How to Start an Indoor Garden

With the loss of warm weather, lush foliage and typical stimulation, for some winter can be a bleak and underwhelming time. Just as the heating systems in homes simulate a warm environment, an indoor garden can mimic the outdoor atmosphere we seemingly crave. 

Indoor gardens typically come with the fallacious notoriety of expensive greenhouses and impressive collections of exotic plants. The great thing about these gardens is that they come in all types of sizes and are expandable to needs, desires and skill level. 

“I think the first step to starting an indoor garden is deciding what you want to grow. Ask experienced gardeners for help and do research online,” says Masuk teacher Mrs. Graney who has started to take horticulture lessons, the agriculture of plants. Graney has nine indoor plants and some of them are more than 20 years old. 

After deciding what to grow, it is crucial to do research. This may seem unnecessary, but the more you know about a plant, the more attachment you have to it. Looking up topics like “sunlight requirement for…,” “water requirement for…” and “typical pests for…” can ultimately prepare you for the future. Research helps lay the foundations for the second step: choosing a location. 

 You may have an idea for the location of your garden in mind when you choose what you want to grow, but it is important to choose a location that matches your research and availability in your space. For example, say you get a tropical plant that likes humidity and your research suggests putting it in the bathroom. If you do not have space in your bathroom, you can put it on your windowsill next to a humidifier. Flexibility and compromise are key, and sometimes plants have to be moved. The environment of your home has to adapt to your plants, not vice versa. Graney suggests getting plants that are more adaptable than others.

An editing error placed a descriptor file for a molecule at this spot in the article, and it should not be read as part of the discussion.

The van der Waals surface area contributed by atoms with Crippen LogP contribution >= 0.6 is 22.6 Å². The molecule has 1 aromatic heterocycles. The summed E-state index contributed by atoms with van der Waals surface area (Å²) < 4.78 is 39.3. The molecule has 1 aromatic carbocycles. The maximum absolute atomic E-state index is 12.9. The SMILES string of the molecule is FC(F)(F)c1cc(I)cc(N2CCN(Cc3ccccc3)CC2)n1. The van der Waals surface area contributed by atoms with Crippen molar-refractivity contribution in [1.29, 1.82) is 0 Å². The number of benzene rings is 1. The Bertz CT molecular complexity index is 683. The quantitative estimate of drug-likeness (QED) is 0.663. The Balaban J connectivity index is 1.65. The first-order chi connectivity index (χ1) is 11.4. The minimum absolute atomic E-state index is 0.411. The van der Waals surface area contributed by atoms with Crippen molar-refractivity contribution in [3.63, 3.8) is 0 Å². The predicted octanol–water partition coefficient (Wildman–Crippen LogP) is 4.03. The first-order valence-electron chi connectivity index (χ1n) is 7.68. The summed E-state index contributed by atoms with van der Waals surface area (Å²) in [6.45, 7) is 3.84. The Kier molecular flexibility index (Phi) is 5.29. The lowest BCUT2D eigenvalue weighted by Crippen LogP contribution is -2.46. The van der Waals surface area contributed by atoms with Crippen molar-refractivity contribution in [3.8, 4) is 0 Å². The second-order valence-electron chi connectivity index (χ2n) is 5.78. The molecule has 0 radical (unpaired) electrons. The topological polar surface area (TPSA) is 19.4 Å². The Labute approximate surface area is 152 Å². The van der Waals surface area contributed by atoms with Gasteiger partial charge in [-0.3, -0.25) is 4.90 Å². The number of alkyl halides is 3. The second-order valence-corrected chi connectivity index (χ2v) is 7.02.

“I would start with a few easy-to-grow plants like a Christmas Cactus and Peace Lily. Succulents are very hardy and they are easy to grow,” Graney said.

Arguably, taking care of plants is the most rewarding part of having an indoor garden. Plants need routine maintenance and give you a sense of dedication and responsibility. 

Allow your plants to dry out completely between waterings. This gives the plant a break and prevents a common house plant disease called root rot that is the effect of overwatering. 

Plants are living organisms. They go through phases of stress, nutritional deficiency and hibernation during the winter months, but most of the time they can be revived and nurtured. Make it a habit to check your plants’ leaves weekly for pests and fertilize them at least once a month. 

Over time, you can add plants to your collection. Buy only what you like and would enjoy caring for. Indoor gardens cannot be put together overnight. Building them over years can be invigorating and help you keep interested.

“I think students would enjoy having plants. Seeing them grow and flower can give you a sense of accomplishment,” remarked Graney.

Guide: How to Start an Indoor Garden 

  1. Choose your plants: Pick a category of plants that interests you or start with a single plant. Buying too many plants at once is overwhelming and does not give you time to find your niche interest.
  2. Research: Try to become familiar with your plant/category. Find multiple websites and browse through comparing information. Pests are most commonly disregarded when doing research. Indoors, plants will get pests like spider mites and aphids. This is normal and should not discourage you. Homes are dry and dusty and allow pests to thrive, but with research and preventative care, they should not be a problem. 
  3. Location: Plants need a variety of different things. Some need more sunlight and less humidity, while some like to be in a complete shade. Make sure to choose a location that satisfies their most basic need: sunlight. You can adjust your environment to your plant: add humidifiers and grow lights if needed. 
  4. Maintenance: Check your houseplants every day. Water your plants when needed with breaks in between waterings. Maintenance can also be in the form of admiring your plants and checking on them.

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